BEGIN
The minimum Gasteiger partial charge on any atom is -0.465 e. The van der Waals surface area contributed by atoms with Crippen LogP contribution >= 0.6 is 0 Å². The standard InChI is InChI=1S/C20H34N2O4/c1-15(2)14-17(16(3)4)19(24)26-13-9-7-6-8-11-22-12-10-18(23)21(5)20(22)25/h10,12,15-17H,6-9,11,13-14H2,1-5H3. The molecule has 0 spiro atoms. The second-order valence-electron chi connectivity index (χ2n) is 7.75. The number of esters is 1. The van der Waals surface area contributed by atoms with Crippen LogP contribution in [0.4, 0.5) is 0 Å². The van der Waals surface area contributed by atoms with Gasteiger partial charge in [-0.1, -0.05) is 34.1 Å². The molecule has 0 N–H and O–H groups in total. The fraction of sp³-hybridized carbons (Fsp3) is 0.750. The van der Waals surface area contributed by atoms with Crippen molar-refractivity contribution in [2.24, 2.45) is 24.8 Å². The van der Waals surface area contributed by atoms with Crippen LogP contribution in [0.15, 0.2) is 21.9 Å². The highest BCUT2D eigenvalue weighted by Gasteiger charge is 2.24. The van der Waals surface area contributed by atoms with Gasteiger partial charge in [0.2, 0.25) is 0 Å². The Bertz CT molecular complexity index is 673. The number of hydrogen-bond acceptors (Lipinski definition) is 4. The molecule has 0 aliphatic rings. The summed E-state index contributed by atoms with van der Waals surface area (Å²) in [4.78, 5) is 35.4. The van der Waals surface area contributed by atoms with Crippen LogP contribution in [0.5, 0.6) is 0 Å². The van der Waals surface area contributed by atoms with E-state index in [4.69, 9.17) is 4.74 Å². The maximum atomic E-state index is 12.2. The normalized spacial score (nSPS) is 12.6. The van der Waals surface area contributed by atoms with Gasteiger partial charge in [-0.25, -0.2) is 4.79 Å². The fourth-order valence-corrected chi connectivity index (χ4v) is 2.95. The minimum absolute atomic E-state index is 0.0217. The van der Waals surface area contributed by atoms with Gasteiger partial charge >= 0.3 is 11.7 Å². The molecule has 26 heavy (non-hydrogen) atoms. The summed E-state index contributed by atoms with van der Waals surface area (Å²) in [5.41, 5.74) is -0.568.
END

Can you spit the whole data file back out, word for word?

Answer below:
The minimum Gasteiger partial charge on any atom is -0.465 e. The van der Waals surface area contributed by atoms with Crippen LogP contribution >= 0.6 is 0 Å². The standard InChI is InChI=1S/C20H34N2O4/c1-15(2)14-17(16(3)4)19(24)26-13-9-7-6-8-11-22-12-10-18(23)21(5)20(22)25/h10,12,15-17H,6-9,11,13-14H2,1-5H3. The molecule has 0 spiro atoms. The second-order valence-electron chi connectivity index (χ2n) is 7.75. The number of esters is 1. The van der Waals surface area contributed by atoms with Crippen LogP contribution in [0.4, 0.5) is 0 Å². The van der Waals surface area contributed by atoms with Gasteiger partial charge in [-0.1, -0.05) is 34.1 Å². The molecule has 0 N–H and O–H groups in total. The fraction of sp³-hybridized carbons (Fsp3) is 0.750. The van der Waals surface area contributed by atoms with Crippen molar-refractivity contribution in [2.24, 2.45) is 24.8 Å². The van der Waals surface area contributed by atoms with Crippen LogP contribution in [0.15, 0.2) is 21.9 Å². The highest BCUT2D eigenvalue weighted by Gasteiger charge is 2.24. The van der Waals surface area contributed by atoms with Gasteiger partial charge in [0.2, 0.25) is 0 Å². The Bertz CT molecular complexity index is 673. The number of hydrogen-bond acceptors (Lipinski definition) is 4. The molecule has 0 aliphatic rings. The summed E-state index contributed by atoms with van der Waals surface area (Å²) in [4.78, 5) is 35.4. The van der Waals surface area contributed by atoms with Crippen LogP contribution in [0.5, 0.6) is 0 Å². The van der Waals surface area contributed by atoms with E-state index in [4.69, 9.17) is 4.74 Å². The maximum atomic E-state index is 12.2. The normalized spacial score (nSPS) is 12.6. The van der Waals surface area contributed by atoms with Gasteiger partial charge in [-0.25, -0.2) is 4.79 Å². The fourth-order valence-corrected chi connectivity index (χ4v) is 2.95. The minimum absolute atomic E-state index is 0.0217. The van der Waals surface area contributed by atoms with Gasteiger partial charge >= 0.3 is 11.7 Å². The molecule has 26 heavy (non-hydrogen) atoms. The summed E-state index contributed by atoms with van der Waals surface area (Å²) in [5.41, 5.74) is -0.568.